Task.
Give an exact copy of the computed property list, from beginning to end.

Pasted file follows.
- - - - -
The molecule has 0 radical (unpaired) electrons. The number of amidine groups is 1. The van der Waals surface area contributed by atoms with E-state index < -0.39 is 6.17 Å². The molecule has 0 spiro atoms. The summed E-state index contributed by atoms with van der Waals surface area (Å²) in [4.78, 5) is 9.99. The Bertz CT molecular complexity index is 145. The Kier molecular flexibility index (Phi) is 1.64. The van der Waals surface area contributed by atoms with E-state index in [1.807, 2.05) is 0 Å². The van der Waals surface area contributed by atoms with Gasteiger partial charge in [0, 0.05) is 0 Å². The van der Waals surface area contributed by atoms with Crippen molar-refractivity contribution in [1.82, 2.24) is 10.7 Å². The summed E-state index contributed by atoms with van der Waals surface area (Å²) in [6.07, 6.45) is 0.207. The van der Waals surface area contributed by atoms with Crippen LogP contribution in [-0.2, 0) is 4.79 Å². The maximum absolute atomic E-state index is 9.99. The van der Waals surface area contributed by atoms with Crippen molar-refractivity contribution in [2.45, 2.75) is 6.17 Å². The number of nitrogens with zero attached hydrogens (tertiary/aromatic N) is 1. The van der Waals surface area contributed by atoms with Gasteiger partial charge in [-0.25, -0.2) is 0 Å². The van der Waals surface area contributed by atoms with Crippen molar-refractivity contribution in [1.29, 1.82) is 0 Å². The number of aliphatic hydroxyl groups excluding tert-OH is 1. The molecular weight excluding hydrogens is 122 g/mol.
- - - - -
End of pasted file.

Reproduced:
The molecule has 0 radical (unpaired) electrons. The number of amidine groups is 1. The van der Waals surface area contributed by atoms with E-state index < -0.39 is 6.17 Å². The molecule has 0 spiro atoms. The summed E-state index contributed by atoms with van der Waals surface area (Å²) in [4.78, 5) is 9.99. The Bertz CT molecular complexity index is 145. The Kier molecular flexibility index (Phi) is 1.64. The van der Waals surface area contributed by atoms with E-state index in [1.807, 2.05) is 0 Å². The van der Waals surface area contributed by atoms with Gasteiger partial charge in [0, 0.05) is 0 Å². The van der Waals surface area contributed by atoms with Crippen molar-refractivity contribution in [1.82, 2.24) is 10.7 Å². The summed E-state index contributed by atoms with van der Waals surface area (Å²) in [6.07, 6.45) is 0.207. The van der Waals surface area contributed by atoms with Crippen LogP contribution in [-0.2, 0) is 4.79 Å². The maximum absolute atomic E-state index is 9.99. The van der Waals surface area contributed by atoms with Crippen molar-refractivity contribution in [2.45, 2.75) is 6.17 Å². The number of nitrogens with zero attached hydrogens (tertiary/aromatic N) is 1. The van der Waals surface area contributed by atoms with Gasteiger partial charge in [-0.25, -0.2) is 0 Å². The van der Waals surface area contributed by atoms with Crippen molar-refractivity contribution in [1.29, 1.82) is 0 Å². The number of aliphatic hydroxyl groups excluding tert-OH is 1. The molecular weight excluding hydrogens is 122 g/mol.